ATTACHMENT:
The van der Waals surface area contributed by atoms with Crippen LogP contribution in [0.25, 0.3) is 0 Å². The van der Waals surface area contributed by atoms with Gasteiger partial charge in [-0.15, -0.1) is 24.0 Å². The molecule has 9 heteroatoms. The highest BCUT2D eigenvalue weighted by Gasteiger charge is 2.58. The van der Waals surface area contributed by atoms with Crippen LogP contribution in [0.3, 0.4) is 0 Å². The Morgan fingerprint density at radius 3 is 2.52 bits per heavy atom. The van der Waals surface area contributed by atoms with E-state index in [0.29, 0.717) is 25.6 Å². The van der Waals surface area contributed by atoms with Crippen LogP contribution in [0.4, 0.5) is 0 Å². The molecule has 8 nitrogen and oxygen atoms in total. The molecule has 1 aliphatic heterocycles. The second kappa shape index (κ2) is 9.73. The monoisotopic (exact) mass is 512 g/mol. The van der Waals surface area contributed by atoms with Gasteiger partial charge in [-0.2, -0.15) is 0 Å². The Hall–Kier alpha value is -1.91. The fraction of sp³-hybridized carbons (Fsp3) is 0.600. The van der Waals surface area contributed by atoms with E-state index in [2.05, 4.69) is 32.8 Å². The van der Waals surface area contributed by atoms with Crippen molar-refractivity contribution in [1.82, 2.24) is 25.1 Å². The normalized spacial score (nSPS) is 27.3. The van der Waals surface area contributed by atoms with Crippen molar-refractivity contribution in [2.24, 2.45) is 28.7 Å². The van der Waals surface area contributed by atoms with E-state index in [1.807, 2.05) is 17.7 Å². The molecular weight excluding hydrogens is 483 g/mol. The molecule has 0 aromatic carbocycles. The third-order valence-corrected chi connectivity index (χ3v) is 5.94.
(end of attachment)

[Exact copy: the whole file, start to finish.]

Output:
The van der Waals surface area contributed by atoms with Crippen LogP contribution in [0.25, 0.3) is 0 Å². The van der Waals surface area contributed by atoms with Gasteiger partial charge in [-0.15, -0.1) is 24.0 Å². The molecule has 9 heteroatoms. The highest BCUT2D eigenvalue weighted by Gasteiger charge is 2.58. The van der Waals surface area contributed by atoms with Crippen LogP contribution in [0.3, 0.4) is 0 Å². The Morgan fingerprint density at radius 3 is 2.52 bits per heavy atom. The van der Waals surface area contributed by atoms with E-state index in [0.29, 0.717) is 25.6 Å². The van der Waals surface area contributed by atoms with Crippen LogP contribution in [0.4, 0.5) is 0 Å². The molecule has 8 nitrogen and oxygen atoms in total. The molecule has 1 aliphatic heterocycles. The second kappa shape index (κ2) is 9.73. The monoisotopic (exact) mass is 512 g/mol. The van der Waals surface area contributed by atoms with Gasteiger partial charge in [-0.2, -0.15) is 0 Å². The Hall–Kier alpha value is -1.91. The fraction of sp³-hybridized carbons (Fsp3) is 0.600. The van der Waals surface area contributed by atoms with E-state index in [2.05, 4.69) is 32.8 Å². The van der Waals surface area contributed by atoms with Crippen molar-refractivity contribution in [1.82, 2.24) is 25.1 Å². The normalized spacial score (nSPS) is 27.3. The van der Waals surface area contributed by atoms with Crippen molar-refractivity contribution in [2.24, 2.45) is 28.7 Å². The van der Waals surface area contributed by atoms with E-state index in [1.807, 2.05) is 17.7 Å². The molecular weight excluding hydrogens is 483 g/mol. The molecule has 0 aromatic carbocycles. The third-order valence-corrected chi connectivity index (χ3v) is 5.94.